- Title: Unholy Magic
- Author: Stacia Kane
- Series: Downside Ghosts #2
- Genre: Urban Fantasy
- Format: Audio book
- Source: Library
- Reviewed by: DarthVal
- Rating: 4.5 out of 5
Description: ENEMIES DON’T NEED TO BE ALIVE TO BE DEADLY.
For Chess Putnam, finding herself near-fatally poisoned by a con psychic and then stopping a murderous ghost is just another day on the job. As an agent of the Church of Real Truth, Chess must expose those looking to profit from the world’s unpleasant little poltergeist problem—humans filing false claims of hauntings—all while staving off any undead who really are looking for a kill. But Chess has been extra busy these days, coping with a new “celebrity” assignment while trying on her own time to help some desperate prostitutes.
Someone’s taking out the hookers of Downside in the most gruesome way, and Chess is sure the rumors that it’s the work of a ghost are way off base. But proving herself right means walking in the path of a maniac, not to mention standing between the two men in her life just as they—along with their ruthless employers—are moving closer to a catastrophic showdown. Someone is dealing in murder, sex, and the supernatural, and once again Chess finds herself right in the crossfire.
Review: Unholy Magic is the second book of Stacia Kane’s Downside Ghosts, a series that is quickly becoming a favorite of mine. The second book is even darker and grittier than the first, a quality that I love to find in urban fiction.
The story is about Chess Putnam, a witch who investigates hauntings for the governing body who protects the world from ghosts, known as The Church. Chess is a pretty tough cookie and a great investigator, despite that fact that she is addicted to drugs. Once again, Chess finds herself working for the underworld of Downside, as well as The Church.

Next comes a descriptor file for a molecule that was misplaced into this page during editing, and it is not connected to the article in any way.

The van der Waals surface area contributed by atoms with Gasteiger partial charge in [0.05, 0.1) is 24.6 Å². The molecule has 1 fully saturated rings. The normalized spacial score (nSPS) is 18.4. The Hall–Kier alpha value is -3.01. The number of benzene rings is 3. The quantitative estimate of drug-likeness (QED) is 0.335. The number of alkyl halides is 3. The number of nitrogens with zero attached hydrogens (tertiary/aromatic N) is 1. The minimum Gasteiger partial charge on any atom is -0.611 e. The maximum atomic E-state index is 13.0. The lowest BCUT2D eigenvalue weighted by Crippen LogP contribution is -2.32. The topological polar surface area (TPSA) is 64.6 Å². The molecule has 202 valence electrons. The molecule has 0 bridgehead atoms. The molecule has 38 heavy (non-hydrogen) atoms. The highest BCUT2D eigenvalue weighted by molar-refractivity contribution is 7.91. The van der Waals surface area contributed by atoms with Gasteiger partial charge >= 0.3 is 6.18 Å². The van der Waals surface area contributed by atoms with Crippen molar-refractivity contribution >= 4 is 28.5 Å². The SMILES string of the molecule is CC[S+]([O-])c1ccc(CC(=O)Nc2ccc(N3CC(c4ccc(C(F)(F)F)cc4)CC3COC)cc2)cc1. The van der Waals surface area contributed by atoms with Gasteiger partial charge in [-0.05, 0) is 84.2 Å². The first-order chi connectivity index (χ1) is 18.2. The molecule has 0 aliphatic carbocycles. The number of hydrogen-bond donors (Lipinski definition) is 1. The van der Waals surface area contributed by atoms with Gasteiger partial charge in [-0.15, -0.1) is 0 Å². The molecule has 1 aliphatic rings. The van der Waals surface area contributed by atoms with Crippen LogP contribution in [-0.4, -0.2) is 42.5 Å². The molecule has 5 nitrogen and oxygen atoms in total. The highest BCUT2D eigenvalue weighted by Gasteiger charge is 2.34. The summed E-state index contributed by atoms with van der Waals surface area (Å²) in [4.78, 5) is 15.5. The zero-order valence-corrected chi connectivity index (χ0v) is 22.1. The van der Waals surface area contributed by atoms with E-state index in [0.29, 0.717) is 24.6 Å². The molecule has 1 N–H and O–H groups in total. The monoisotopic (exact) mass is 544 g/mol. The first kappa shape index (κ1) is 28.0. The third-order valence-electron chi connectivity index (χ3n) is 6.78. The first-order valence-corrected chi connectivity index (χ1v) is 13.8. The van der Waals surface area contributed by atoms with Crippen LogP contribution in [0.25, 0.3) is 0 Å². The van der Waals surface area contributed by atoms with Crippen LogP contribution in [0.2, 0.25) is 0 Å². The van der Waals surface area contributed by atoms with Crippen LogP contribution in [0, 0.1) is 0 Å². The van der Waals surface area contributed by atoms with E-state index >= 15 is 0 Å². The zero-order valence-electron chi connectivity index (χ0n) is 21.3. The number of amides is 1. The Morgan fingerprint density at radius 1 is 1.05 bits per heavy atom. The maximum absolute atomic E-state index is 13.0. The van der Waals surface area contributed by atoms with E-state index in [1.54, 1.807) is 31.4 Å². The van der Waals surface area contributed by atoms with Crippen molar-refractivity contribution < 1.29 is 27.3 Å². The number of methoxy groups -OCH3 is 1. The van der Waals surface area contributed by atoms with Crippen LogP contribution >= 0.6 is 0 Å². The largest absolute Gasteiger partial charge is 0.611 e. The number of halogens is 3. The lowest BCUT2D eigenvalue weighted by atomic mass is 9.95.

Ms. Kane delves even deeper into the cesspit of her heroine’s self-esteem in this book and reveals more the background the caused it. Chess is painfully dysfunctional in her relationships and at times it is agonizing to witness her ineptitude. Her addiction seems to be getting worse. The scene where she goes into withdrawals is written so that the reader can almost feel her pain. It makes me wonder upon what inspiration she draws for this character.
Despite the darkness, Chess has plenty of reasons to shine. Even in her deepest, darkest moments, she is able to tap into her powerful magic, which she often refers to as the one thing she can do really well. Her character may be flawed, but Chess is smart, fierce, and determined.
Chess has very few friends, and the one she holds most dear to her heart is Terrible. In this book, there are scenes that remind us just why his official job is playing the enforcer for a drug dealer. Yes, we also see his tenderness toward Chess, and his integrity.
Kane does a great job of weaving her subplots together and cultivating the mystery throughout the book. Her characters a richly drawn and beautifully flawed. I especially appreciate the character development that arcs between books. She is not afraid to dig deep to elicit strong and dark emotion, so be prepared. This is certainly not fare for the rainbows and flowers crowd.
This is one of my favorite covers in the series. The model’s facial expression just has kind of a world-weary look that I think captures the essence of Chess. The color scheme is dark, yet appealing and the layout and fonts follow the pattern that identifies the series.
Unless Ms. Kane takes a sharp left turn, I have a feeling that I am going to be a huge fan of this series.